Terrell J. Starr on treating journalists as human beings

Journalism is years behind other professions in how it deals with trauma. So this week, coinciding with Mental Illness Awareness Week, CJR is publishing a series of stories from members of the journalism community who’ve dealt with mental health, illness, or treatment. We asked each journalist the same two questions: 1) What has been the toll of the profession on your mental health, and how do you manage it? and 2) How can the industry work to better address the stigma still surrounding mental illness within the journalism community?

The fourth dispatch, from The Root senior reporter Terrell J. Starr, is below. It’s been edited for length and clarity. Starr previously covered military, technology, and policy at the blog Foxtrot Alpha, and also worked as a national political correspondent at Fusion. In 2015, he wrote about #BlackSuicide and the stigma surrounding African-Americans and depression. We’re publishing firsthand accounts throughout the week. Special thanks to our friends at BuzzFeed who inspired this series.

 

On his personal experiences:

I was in therapy (in 2013) because I dealt with suicidal ideation and deep depression. I was in therapy twice a week during that time. When I wasn’t in therapy, I just turned off social media and learned to talk to people. We don’t have normal conversations when we talk about things going on in our minds. We are really good at going to the doctor if we have some issue with our foot, or with our breathing. The first thing we do is find a doctor. But when we talk about mental health, that seems to be more of a taboo conversation because you don’t want to be perceived as not being tough or not having the mental fitness to do your job. In my case, when I was dealing with my own mental health issues, I didn’t want people to think I was crazy. I learned how to [talk about mental health] as a result of going to therapy, and I also learned how to talk about other things, and that included how I felt about covering police violence.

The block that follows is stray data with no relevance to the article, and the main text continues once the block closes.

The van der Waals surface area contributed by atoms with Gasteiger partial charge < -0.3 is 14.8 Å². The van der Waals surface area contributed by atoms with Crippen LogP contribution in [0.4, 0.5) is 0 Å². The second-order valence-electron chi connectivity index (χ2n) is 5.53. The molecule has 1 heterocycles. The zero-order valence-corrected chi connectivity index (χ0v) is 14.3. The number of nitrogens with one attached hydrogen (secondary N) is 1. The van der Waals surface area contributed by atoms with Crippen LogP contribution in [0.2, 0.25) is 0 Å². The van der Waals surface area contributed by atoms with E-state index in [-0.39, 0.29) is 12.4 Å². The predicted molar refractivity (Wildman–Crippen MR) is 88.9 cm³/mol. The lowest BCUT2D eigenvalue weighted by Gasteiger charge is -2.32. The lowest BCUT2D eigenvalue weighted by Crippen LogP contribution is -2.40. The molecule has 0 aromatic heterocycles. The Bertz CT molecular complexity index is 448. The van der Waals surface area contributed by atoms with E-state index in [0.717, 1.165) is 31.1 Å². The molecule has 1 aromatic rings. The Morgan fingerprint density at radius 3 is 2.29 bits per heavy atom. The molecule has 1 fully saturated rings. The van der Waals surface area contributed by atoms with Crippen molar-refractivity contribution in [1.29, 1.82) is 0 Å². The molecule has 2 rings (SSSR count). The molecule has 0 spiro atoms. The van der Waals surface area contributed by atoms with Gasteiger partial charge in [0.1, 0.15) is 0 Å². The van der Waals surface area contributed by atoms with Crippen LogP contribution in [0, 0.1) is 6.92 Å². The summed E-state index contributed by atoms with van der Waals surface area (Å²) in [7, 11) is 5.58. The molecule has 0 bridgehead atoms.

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Generally, I am fine in the profession. It only becomes a problem when dealing with a succession of police shootings—it floods your timeline, and you’re often required to cover it. Back in 2014, it was extremely difficult because, especially if you’re a black journalist and you have white editors who are not connected to it, it’s a story to them, and that’s it. I’ve had times where I feel like the editor was like, “blah blah whatever,” and they weren’t sensitive, and that bothered me. That’s rarely the case now because I work in black media and places that have high representation of minorities. Now I have several beats where I’m not inundated all the time. But if I were someone who had to cover police violence, I’m not sure how long I’d be able to do that, because it would get to me.

 

On fighting the stigma in journalism:

The journalism world is very similar to any other [workplace] in the United States. It brings on its own stereotypes and its own assumptions about people. You have to realize people are people. When you’re covering police violence or any type of violence that deals with black people, we have to realize these are figures in our story. These are human beings, and we have to consider how these deaths impact the people who have to go on-scene and talk to parents, and talk to friends and loved ones and witnesses to the violence.

This is no longer the newspaper days where once we leave our newsrooms the cycle ends, or our access to news and information ends. Social media makes everything interconnected, and I know that a story I’m covering or a subject I’m covering will inundate my timeline. If I’m talking about police violence, I know that most of my friends or most people who follow me are black or follow me because of the work I write about black people. So one: Treat people as human beings. Two: Let people know if this is too much for [you]. And it is really okay to take some time out.

Newsrooms should provide resources for journalists to talk about mental health issues. I speak with many of my colleagues in private, and they commend me for being open, but unfortunately they don’t feel the same comfort. [They think that] if they’re perceived to be weak, they won’t be able to go up the ladder like they want. They’re basically sacrificing their mental health for job promotions. No journalist should have to pick between those two.

CJR’s health care reporting is sponsored in part by a grant from the Commonwealth Fund.

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Meg Dalton is a CJR Delacorte Fellow. Find her on Twitter @megdalts.